Name: Freddy Garcia
Education: MSc. in Process Engineering from ENSIC in France
Marital status: Married
Affiliation to TCM: Technology Manager 2020 – 2022, Business Development Manager 2022 – 2023, seconded from TotalEnergies
He did not let the Norwegian winter stop him
Freddy Garcia was born and raised in Venezuela. Intimidation was an option the first time he had to drive a car in really snowy weather, but he kept going – for a job interview at TCM.
When he soon leaves the company, he is many experiences richer, not only about the Norwegian climate but especially about carbon capture, and why listening to people’s problems is the first step towards net zero.
– What was the background for your interest in CO2 capture?
– As part of my previous position in TotalEnergies, I had the opportunity to be part of the team building knowledge related to other parts of the CCUS chain, mainly on CO2 conditioning, transportation by ship and pipeline and injection wells. From that point of view, CO2 capture was the final piece of the puzzle missing for me to have a complete view of the whole chain. In addition, being a chemical engineer by education, with several years of experience in the upstream industry, going into carbon capture technologies seemed also like a natural transition.
– How was your first meeting with TCM?
– Let me start with the preamble to that meeting. As a south American living in France, my experience with snow was very limited. On the day of my first meeting, I was on my way to TCM, in the middle of February with temperature below zero, driving in the snow for the first time, stuck in traffic because there was a traffic accident along the way due to the icing conditions. So, I told myself that it must be extremely interesting opportunity for me to move and live under these extreme conditions. A couple of hours later I was convinced to accept the offer, after meeting with the highly motivated TCM team, walking along these state-of-the-art facilities, and understanding the impact on the society of the work that TCM does every day.
– How would you describe your job as Business Development Manager?
– Our job in Business Development at TCM is basically to talk to people, listen to what problem they have and then identify ways that TCM can help. The people we talk to are mainly technology developers and emitters, but in the future, it can be many other types of organizations. The problems they have are often the scale up of the technology (for technology developers), or the need to decarbonize their activities (for emitters). The ways TCM can help are simply by opening our facilities for testing or by sharing the knowledge we have developed through our 11 years of operations.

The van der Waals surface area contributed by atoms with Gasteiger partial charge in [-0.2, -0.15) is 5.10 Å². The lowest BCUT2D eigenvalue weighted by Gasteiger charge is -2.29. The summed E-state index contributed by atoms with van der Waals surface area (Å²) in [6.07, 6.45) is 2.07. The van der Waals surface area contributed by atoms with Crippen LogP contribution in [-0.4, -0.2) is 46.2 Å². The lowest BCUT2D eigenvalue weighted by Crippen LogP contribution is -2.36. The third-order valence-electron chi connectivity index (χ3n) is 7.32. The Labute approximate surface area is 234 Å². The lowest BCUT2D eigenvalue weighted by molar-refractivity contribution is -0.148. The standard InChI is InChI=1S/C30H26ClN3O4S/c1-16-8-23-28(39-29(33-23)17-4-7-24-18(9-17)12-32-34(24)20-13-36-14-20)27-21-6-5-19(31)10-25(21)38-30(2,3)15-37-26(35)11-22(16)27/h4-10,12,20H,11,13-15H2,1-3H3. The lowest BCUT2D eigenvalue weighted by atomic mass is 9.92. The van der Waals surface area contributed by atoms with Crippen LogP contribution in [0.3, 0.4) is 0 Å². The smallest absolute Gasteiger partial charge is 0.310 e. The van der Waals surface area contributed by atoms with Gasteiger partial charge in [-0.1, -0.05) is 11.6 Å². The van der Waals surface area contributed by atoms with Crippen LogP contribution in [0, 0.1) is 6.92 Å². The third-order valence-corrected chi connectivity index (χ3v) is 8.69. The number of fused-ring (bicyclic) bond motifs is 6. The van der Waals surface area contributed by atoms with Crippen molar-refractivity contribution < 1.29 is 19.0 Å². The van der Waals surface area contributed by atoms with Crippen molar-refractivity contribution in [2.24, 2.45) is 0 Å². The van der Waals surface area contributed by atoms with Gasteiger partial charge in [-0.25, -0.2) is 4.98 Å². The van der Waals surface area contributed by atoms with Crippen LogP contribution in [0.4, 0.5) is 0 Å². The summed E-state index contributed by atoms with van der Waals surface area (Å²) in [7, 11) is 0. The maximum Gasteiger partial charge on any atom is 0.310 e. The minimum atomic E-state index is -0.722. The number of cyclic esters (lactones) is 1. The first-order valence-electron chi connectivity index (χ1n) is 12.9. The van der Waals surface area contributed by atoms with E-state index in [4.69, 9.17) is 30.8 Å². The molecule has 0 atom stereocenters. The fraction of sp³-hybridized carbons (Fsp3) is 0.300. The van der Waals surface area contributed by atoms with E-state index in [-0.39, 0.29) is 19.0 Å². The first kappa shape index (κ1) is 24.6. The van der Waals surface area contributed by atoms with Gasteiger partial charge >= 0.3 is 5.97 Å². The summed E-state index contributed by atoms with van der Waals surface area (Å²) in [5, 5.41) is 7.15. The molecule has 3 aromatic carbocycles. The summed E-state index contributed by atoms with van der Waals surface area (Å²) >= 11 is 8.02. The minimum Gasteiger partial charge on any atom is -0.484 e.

– What will you highlight as the most rewarding and interesting work you have taken part in at TCM?
– I would have to say that it is whenever we go for external activities, like conferences, and you meet all these people that already know TCM and what we can do, and they are excited to be able to talk to us. At that moment you are reminded of the importance of what we do at TCM. That is for me one of the more rewarding parts of our work.
– What would you say has been particularly demanding in the work with capturing CO2?
– Carbon capture is a global effort. That means that the stakeholders are all around the world and as such we need to be available to meet people at any time. Thus, I would say that the hardest part is the very long working days, when you start very early in the morning to have meetings with Asia, work during the day and then having night meetings with the west coast in North America. And that happens more frequently than you would imagine.
– In general, looking back since the start in 2012, what do people that worked at TCM, or are still working there, have reason to be proud of?